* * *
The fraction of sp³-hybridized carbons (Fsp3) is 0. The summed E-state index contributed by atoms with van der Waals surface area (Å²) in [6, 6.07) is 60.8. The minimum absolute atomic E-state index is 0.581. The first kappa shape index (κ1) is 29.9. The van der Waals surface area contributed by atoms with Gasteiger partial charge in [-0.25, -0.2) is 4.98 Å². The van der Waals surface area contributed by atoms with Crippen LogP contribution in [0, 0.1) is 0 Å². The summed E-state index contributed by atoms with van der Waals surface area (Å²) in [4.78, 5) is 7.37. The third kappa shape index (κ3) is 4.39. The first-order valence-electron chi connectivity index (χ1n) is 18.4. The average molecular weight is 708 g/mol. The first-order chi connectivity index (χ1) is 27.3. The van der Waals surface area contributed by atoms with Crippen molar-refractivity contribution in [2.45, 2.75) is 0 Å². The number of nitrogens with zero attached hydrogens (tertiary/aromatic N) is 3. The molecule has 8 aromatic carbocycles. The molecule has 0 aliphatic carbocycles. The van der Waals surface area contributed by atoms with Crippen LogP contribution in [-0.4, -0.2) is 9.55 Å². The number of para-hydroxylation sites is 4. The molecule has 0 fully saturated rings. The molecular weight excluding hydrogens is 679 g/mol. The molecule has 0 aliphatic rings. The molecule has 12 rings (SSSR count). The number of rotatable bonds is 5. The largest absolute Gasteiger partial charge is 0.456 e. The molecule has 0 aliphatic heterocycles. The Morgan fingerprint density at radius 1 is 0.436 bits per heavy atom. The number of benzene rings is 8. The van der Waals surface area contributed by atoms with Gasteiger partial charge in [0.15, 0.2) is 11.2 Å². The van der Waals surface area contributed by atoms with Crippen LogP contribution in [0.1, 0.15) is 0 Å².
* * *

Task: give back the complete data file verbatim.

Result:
The fraction of sp³-hybridized carbons (Fsp3) is 0. The summed E-state index contributed by atoms with van der Waals surface area (Å²) in [6, 6.07) is 60.8. The minimum absolute atomic E-state index is 0.581. The first kappa shape index (κ1) is 29.9. The van der Waals surface area contributed by atoms with Gasteiger partial charge in [-0.25, -0.2) is 4.98 Å². The van der Waals surface area contributed by atoms with Crippen LogP contribution in [0, 0.1) is 0 Å². The summed E-state index contributed by atoms with van der Waals surface area (Å²) in [4.78, 5) is 7.37. The third kappa shape index (κ3) is 4.39. The first-order valence-electron chi connectivity index (χ1n) is 18.4. The average molecular weight is 708 g/mol. The first-order chi connectivity index (χ1) is 27.3. The van der Waals surface area contributed by atoms with Crippen molar-refractivity contribution in [2.45, 2.75) is 0 Å². The number of nitrogens with zero attached hydrogens (tertiary/aromatic N) is 3. The molecule has 8 aromatic carbocycles. The molecule has 0 aliphatic carbocycles. The van der Waals surface area contributed by atoms with Crippen LogP contribution in [-0.4, -0.2) is 9.55 Å². The number of para-hydroxylation sites is 4. The molecule has 0 fully saturated rings. The molecular weight excluding hydrogens is 679 g/mol. The molecule has 0 aliphatic rings. The molecule has 12 rings (SSSR count). The number of rotatable bonds is 5. The largest absolute Gasteiger partial charge is 0.456 e. The molecule has 0 aliphatic heterocycles. The Morgan fingerprint density at radius 1 is 0.436 bits per heavy atom. The number of benzene rings is 8. The van der Waals surface area contributed by atoms with Gasteiger partial charge in [0.15, 0.2) is 11.2 Å². The van der Waals surface area contributed by atoms with Crippen LogP contribution in [0.1, 0.15) is 0 Å².